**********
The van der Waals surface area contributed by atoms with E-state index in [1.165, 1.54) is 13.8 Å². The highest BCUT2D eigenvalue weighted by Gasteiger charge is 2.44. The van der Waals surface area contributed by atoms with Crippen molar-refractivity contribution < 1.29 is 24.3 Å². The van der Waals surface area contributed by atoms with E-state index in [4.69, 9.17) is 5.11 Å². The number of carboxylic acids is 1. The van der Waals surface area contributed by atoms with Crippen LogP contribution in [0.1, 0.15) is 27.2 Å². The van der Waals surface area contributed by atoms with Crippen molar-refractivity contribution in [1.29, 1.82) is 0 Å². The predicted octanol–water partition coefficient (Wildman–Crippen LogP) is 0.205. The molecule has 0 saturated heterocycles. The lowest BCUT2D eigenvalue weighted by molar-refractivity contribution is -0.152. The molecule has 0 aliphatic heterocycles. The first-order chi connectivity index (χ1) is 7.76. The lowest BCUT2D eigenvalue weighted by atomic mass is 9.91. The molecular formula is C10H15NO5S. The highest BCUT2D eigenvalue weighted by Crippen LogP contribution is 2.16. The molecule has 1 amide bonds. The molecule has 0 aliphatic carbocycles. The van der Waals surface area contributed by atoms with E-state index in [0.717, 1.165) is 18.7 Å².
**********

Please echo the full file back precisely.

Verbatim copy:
The van der Waals surface area contributed by atoms with E-state index in [1.165, 1.54) is 13.8 Å². The highest BCUT2D eigenvalue weighted by Gasteiger charge is 2.44. The van der Waals surface area contributed by atoms with Crippen molar-refractivity contribution < 1.29 is 24.3 Å². The van der Waals surface area contributed by atoms with E-state index in [4.69, 9.17) is 5.11 Å². The number of carboxylic acids is 1. The van der Waals surface area contributed by atoms with Crippen LogP contribution in [0.1, 0.15) is 27.2 Å². The van der Waals surface area contributed by atoms with Crippen molar-refractivity contribution in [1.29, 1.82) is 0 Å². The predicted octanol–water partition coefficient (Wildman–Crippen LogP) is 0.205. The molecule has 0 saturated heterocycles. The lowest BCUT2D eigenvalue weighted by molar-refractivity contribution is -0.152. The molecule has 0 aliphatic heterocycles. The first-order chi connectivity index (χ1) is 7.76. The lowest BCUT2D eigenvalue weighted by atomic mass is 9.91. The molecular formula is C10H15NO5S. The highest BCUT2D eigenvalue weighted by Crippen LogP contribution is 2.16. The molecule has 1 amide bonds. The molecule has 0 aliphatic carbocycles. The van der Waals surface area contributed by atoms with E-state index in [0.717, 1.165) is 18.7 Å².